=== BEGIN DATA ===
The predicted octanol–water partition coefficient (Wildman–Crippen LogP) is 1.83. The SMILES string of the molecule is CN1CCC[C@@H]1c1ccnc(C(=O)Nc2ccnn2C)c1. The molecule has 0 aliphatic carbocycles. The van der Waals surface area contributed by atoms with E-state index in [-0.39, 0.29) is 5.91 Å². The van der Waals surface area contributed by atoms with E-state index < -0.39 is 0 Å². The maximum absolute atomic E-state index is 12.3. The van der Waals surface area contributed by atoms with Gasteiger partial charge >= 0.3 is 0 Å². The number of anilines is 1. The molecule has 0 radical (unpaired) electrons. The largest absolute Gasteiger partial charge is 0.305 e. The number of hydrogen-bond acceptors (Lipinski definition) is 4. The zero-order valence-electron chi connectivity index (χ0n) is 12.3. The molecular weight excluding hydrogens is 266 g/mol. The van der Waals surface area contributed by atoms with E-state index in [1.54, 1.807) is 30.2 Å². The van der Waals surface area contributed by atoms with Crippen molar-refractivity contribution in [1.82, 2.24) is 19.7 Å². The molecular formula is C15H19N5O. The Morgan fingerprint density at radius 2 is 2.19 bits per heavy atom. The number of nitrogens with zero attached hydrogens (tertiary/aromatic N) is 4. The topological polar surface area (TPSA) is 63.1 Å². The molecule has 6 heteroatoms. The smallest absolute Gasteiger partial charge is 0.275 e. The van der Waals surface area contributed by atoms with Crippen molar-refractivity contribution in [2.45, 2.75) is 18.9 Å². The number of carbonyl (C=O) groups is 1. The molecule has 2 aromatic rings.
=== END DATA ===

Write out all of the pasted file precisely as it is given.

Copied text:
The predicted octanol–water partition coefficient (Wildman–Crippen LogP) is 1.83. The SMILES string of the molecule is CN1CCC[C@@H]1c1ccnc(C(=O)Nc2ccnn2C)c1. The molecule has 0 aliphatic carbocycles. The van der Waals surface area contributed by atoms with E-state index in [-0.39, 0.29) is 5.91 Å². The van der Waals surface area contributed by atoms with E-state index < -0.39 is 0 Å². The maximum absolute atomic E-state index is 12.3. The van der Waals surface area contributed by atoms with Gasteiger partial charge >= 0.3 is 0 Å². The number of anilines is 1. The molecule has 0 radical (unpaired) electrons. The largest absolute Gasteiger partial charge is 0.305 e. The number of hydrogen-bond acceptors (Lipinski definition) is 4. The zero-order valence-electron chi connectivity index (χ0n) is 12.3. The molecular weight excluding hydrogens is 266 g/mol. The van der Waals surface area contributed by atoms with E-state index in [1.54, 1.807) is 30.2 Å². The van der Waals surface area contributed by atoms with Crippen molar-refractivity contribution in [1.82, 2.24) is 19.7 Å². The molecular formula is C15H19N5O. The Morgan fingerprint density at radius 2 is 2.19 bits per heavy atom. The number of nitrogens with zero attached hydrogens (tertiary/aromatic N) is 4. The topological polar surface area (TPSA) is 63.1 Å². The molecule has 6 heteroatoms. The smallest absolute Gasteiger partial charge is 0.275 e. The van der Waals surface area contributed by atoms with Crippen molar-refractivity contribution in [2.45, 2.75) is 18.9 Å². The number of carbonyl (C=O) groups is 1. The molecule has 2 aromatic rings.